INITIALLY, WHEN MY boyfriend asked me to celebrate this Christmas, our first together, with his brother's family in Lake Oswego, Ore., I was reluctant. I did not relish the prospect of spending my holiday sitting quietly, hands folded in my lap, playing the role of the mysterious "friend," while his 8- and 11-year-old nieces opened presents.
But after repeated assurances that this would not be the case, I consented. As it turned out, the visit was swell. His brother is an excellent chef, and his sister-in-law graciously had a bottle of Knob Creek waiting when we arrived. And their daughters didn't seem the least bit flustered that their uncle was snuggling with another man on the sofa.
My beau was right: I didn't have to change a single thing about who I was or how I behaved. Except one. As soon as I set up my laptop in their home office, I switched my desktop wallpaper. Sophisticated or not, I didn't feel it was right to introduce two prepubescent lasses to Betty Davis.
"What's wrong with Bette Davis?" you ask. Surely the girls have figured out that most fags can't complete three sentences without quoting All About Eve. But I said Betty—not Bette—Davis. And believe me, there is a big difference.
Before there was Betty Davis, there was Betty Mabry, from Homestead, Penn. As John Szwed notes in So What: The Life of Miles Davis, Betty was "everywhere in New York in a way that was possible only in the late 1960s." She was co-owner of a club for teenagers, appeared on TV game shows, and modeled for Ebony, Glamour, and Jet. In 1967, she made her first foray into pop music, writing "Uptown" for the Chamber Brothers' The Time Has Come album.
In early 1968, Betty became involved with recently divorced jazz giant Miles Davis, and the two soon married. Betty, who was tight with black rockers like Jimi Hendrix and Sly Stone, turned the trumpet player on to a new musical world. At first, her influence on Miles was reflected in subtle ways: She graced the jacket of his Filles de Kilimanjaro, and he penned the track, "Mademoiselle Mabry," in her honor. Miles divorced Betty within a year (in his autobiography, he cited her conduct as "too young and wild"; he also alleged she slept with Hendrix), but his next album, the groundbreaking fusion outing Bitches Brew, clearly bore the stamp of her tastes.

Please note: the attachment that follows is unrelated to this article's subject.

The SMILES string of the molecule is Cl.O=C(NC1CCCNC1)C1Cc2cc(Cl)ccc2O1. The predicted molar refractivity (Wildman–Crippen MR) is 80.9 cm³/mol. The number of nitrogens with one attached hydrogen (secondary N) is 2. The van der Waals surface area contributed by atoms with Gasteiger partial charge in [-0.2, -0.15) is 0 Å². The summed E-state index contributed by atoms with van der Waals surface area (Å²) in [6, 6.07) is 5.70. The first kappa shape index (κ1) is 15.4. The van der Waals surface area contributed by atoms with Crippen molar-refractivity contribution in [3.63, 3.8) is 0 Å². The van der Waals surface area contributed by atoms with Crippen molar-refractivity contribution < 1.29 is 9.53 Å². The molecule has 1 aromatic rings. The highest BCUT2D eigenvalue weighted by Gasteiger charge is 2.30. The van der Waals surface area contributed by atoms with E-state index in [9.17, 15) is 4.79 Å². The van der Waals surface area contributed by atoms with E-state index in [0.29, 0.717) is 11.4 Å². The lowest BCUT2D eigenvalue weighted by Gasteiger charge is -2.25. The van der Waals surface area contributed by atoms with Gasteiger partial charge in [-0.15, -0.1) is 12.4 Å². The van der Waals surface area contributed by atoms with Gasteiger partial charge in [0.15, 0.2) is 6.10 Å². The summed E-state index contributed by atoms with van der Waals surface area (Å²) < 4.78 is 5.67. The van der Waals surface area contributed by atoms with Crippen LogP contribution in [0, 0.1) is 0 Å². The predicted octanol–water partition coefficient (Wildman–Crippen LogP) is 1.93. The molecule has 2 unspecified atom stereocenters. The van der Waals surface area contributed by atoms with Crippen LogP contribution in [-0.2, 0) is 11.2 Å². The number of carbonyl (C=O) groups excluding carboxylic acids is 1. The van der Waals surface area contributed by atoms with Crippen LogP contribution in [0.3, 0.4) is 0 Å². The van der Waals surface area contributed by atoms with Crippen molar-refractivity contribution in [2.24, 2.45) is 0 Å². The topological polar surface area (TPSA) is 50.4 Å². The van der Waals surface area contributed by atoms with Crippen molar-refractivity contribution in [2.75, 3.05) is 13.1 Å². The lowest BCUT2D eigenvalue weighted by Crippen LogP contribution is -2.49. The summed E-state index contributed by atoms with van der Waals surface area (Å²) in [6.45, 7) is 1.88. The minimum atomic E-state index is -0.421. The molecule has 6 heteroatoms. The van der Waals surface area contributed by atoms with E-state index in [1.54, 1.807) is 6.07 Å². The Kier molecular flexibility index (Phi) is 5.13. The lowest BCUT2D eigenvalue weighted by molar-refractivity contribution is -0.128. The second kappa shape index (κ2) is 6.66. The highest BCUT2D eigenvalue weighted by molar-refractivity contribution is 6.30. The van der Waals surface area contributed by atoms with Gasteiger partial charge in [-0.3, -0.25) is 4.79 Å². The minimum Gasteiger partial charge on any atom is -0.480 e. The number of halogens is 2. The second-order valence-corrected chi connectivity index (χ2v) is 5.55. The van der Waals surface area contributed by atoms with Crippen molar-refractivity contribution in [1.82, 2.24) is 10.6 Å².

Miles had already produced a demo single for Betty for Columbia Records, featuring members of Hendrix's band, but a proposed album never materialized. In 1973, Betty dropped her self-titled debut, eight cuts of rough, uncompromising funk featuring Santana and Sly Stone sidemen and the Pointer Sisters. With ditties including "If I'm in Luck I Might Get Picked Up" and "Anti Love Song," Davis took female sexual liberation to extremes that would go unequaled until Millie Jackson arrived years later, while her husky, soul-shouter come-ons made Tina Turner sound like an opera diva. Though her two subsequent albums, 1974's They Say I'm Different and 1975's Nasty Gal, showed little aesthetic evolution, they were just as unrelenting in execution.
A former fashion design student, Davis—who always sported a monstrous afro—was just as extreme in her visual presentation, setting an outr頳tandard later reflected in the looks favored by Nona Hendryx and Grace Jones. On the cover of Betty Davis, she poses in denim hot pants and a pair of silver leather thigh-high platforms that surely didn't escape the notice of LaBelle's stylist. They Say I'm Different finds her sporting a Zulu-warrior-meets-Aladdin-Sane one-piece ensemble plus marabou-trimmed blue boots. Nasty Gal is graced with a shot of Betty in a simple black teddy, fishnets, and stiletto heels, legs spread in a provocative position that makes the cover of Vanity 6 seem modest—that's the picture I deleted from my desktop as soon as we decamped at Lake Oswego.
Sadly, Betty's musical career met with little success, and by the decade's end she had vanished from the public eye. Today, her whereabouts remain unknown. Despite the usual rumors (i.e., death by drug overdose, etc.), she is presumed to be living a quiet life somewhere in Pennsylvania.
My boyfriend has proposed an alternate theory—that Betty Davis was so funky and out of this world, she began to vibrate at a different frequency and became invisible on our ordinary plane of existence. She's still out there: We just can't see or hear her. Fortunately, the British imprint MPC Ltd. has just reissued her three albums on CD and vinyl. So maybe, just maybe, if we play them often and loud enough, she'll come out of retirement. After seeing how accepting they are of their big gay uncle, I reckon by next Christmas my boyfriend's nieces will be ready for her.